Social Participation — Overview
Well-being Social Indicators
Whether we live in the crowded bustle of an inner city or in a quieter, less populated rural area, most of us are part of the community in which we live. Social participation refers to people's social involvement and interaction with others. Activities such as volunteering, making donations, participating in sports, and recreational activities are all forms of social participation. While Canadians may differ in why, how, and how much they get involved, most would agree that social participation improves their own and the community's well-being.
Measures of social participation include participation in political activities and participation in social activities. Measures of factors that influence social participation include social networks, sense of belonging, and level of trust.
- 54.6% of Canadians - 58.3% of men and 51.7% of women - reported being involved in at least one political activity in 2002.
- Involvement in at least one social activity group, such as professional associations, or cultural, educational, and hobby organizations, was reported by 61% of Canadians in 2003.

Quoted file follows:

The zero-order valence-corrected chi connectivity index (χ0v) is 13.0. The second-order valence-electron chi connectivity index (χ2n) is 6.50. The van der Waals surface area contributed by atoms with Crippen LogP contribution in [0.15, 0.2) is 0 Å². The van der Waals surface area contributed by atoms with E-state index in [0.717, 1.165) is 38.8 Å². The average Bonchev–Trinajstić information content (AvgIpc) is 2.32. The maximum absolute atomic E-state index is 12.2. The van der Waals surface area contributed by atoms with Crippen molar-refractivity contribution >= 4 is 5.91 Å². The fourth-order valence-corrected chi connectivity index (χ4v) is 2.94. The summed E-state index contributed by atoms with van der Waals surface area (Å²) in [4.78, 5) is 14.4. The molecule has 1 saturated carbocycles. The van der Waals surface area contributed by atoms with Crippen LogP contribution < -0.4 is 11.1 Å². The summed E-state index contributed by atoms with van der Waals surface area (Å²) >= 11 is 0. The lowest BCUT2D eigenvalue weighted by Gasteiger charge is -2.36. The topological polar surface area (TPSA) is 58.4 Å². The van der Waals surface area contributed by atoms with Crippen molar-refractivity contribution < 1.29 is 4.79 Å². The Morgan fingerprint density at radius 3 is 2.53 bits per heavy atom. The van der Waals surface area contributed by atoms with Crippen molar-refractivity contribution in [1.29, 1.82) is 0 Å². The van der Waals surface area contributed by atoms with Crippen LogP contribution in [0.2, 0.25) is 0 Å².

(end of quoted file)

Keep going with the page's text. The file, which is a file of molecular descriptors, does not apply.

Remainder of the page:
- In 2003, the great majority of Canadians (93.7%) reported having some close friends or family members. However, 6.3% of Canadians reported having no close friend or family member.
- In 2003, the vast majority of Canadians had a "somewhat or very strong" sense of belonging to Canada (88%), to their province (81%), and to their community (70%).
- A little more than half of Canadians (56%) in 2003 believed that others could be trusted. The level of trust was highest among individuals aged 45 to 64 years old (59%) compared with other age categories.
- There is no agreement on how to best define 'community.' For example, and the 2003 General Social Survey on Social Engagement (Statistics Canada, cat. no. 89-598-XIE) leaves the definition open. Generally, the term 'community' refers to the people and institutions that are in proximity to our place of residence. However, it can also include a more global sense of community, where charitable donations to an international charity can benefit people of other countries.
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